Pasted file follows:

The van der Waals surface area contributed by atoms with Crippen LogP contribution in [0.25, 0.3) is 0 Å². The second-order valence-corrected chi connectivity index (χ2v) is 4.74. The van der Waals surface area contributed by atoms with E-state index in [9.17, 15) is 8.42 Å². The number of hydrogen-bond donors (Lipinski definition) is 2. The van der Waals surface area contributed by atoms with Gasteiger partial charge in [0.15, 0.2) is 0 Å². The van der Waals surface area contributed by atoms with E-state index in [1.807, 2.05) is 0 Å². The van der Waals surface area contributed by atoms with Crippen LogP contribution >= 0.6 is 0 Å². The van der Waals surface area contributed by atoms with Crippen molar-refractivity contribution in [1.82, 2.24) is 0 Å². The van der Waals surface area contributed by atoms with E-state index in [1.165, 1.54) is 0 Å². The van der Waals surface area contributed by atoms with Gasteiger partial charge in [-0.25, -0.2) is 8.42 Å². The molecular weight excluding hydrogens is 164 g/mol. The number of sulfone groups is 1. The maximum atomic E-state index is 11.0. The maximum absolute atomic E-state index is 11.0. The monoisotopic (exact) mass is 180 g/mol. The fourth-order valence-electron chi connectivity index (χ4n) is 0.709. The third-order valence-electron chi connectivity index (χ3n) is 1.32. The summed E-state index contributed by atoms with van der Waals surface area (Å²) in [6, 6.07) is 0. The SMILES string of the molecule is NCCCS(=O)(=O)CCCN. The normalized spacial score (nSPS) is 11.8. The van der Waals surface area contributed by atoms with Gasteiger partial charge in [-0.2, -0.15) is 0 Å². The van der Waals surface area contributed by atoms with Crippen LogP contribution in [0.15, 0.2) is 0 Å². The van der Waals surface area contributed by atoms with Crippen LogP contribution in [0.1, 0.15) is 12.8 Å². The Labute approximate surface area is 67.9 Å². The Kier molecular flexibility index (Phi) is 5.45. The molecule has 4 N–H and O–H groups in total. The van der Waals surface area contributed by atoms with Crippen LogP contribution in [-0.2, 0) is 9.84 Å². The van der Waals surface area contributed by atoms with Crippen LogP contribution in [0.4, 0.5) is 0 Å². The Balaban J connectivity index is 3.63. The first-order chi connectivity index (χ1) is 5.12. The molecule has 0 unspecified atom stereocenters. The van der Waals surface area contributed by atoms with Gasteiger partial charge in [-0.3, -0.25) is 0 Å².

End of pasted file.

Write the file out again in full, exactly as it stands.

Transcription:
The van der Waals surface area contributed by atoms with Crippen LogP contribution in [0.25, 0.3) is 0 Å². The second-order valence-corrected chi connectivity index (χ2v) is 4.74. The van der Waals surface area contributed by atoms with E-state index in [9.17, 15) is 8.42 Å². The number of hydrogen-bond donors (Lipinski definition) is 2. The van der Waals surface area contributed by atoms with Gasteiger partial charge in [0.15, 0.2) is 0 Å². The van der Waals surface area contributed by atoms with E-state index in [1.807, 2.05) is 0 Å². The van der Waals surface area contributed by atoms with Crippen LogP contribution >= 0.6 is 0 Å². The van der Waals surface area contributed by atoms with Crippen molar-refractivity contribution in [1.82, 2.24) is 0 Å². The van der Waals surface area contributed by atoms with E-state index in [1.165, 1.54) is 0 Å². The van der Waals surface area contributed by atoms with Gasteiger partial charge in [-0.25, -0.2) is 8.42 Å². The molecular weight excluding hydrogens is 164 g/mol. The number of sulfone groups is 1. The maximum atomic E-state index is 11.0. The maximum absolute atomic E-state index is 11.0. The monoisotopic (exact) mass is 180 g/mol. The fourth-order valence-electron chi connectivity index (χ4n) is 0.709. The third-order valence-electron chi connectivity index (χ3n) is 1.32. The summed E-state index contributed by atoms with van der Waals surface area (Å²) in [6, 6.07) is 0. The SMILES string of the molecule is NCCCS(=O)(=O)CCCN. The normalized spacial score (nSPS) is 11.8. The van der Waals surface area contributed by atoms with Gasteiger partial charge in [-0.2, -0.15) is 0 Å². The van der Waals surface area contributed by atoms with Crippen LogP contribution in [0.15, 0.2) is 0 Å². The van der Waals surface area contributed by atoms with Crippen LogP contribution in [0.1, 0.15) is 12.8 Å². The Labute approximate surface area is 67.9 Å². The Kier molecular flexibility index (Phi) is 5.45. The molecule has 4 N–H and O–H groups in total. The van der Waals surface area contributed by atoms with Crippen LogP contribution in [-0.2, 0) is 9.84 Å². The van der Waals surface area contributed by atoms with Crippen LogP contribution in [0.4, 0.5) is 0 Å². The Balaban J connectivity index is 3.63. The first-order chi connectivity index (χ1) is 5.12. The molecule has 0 unspecified atom stereocenters. The van der Waals surface area contributed by atoms with Gasteiger partial charge in [-0.3, -0.25) is 0 Å².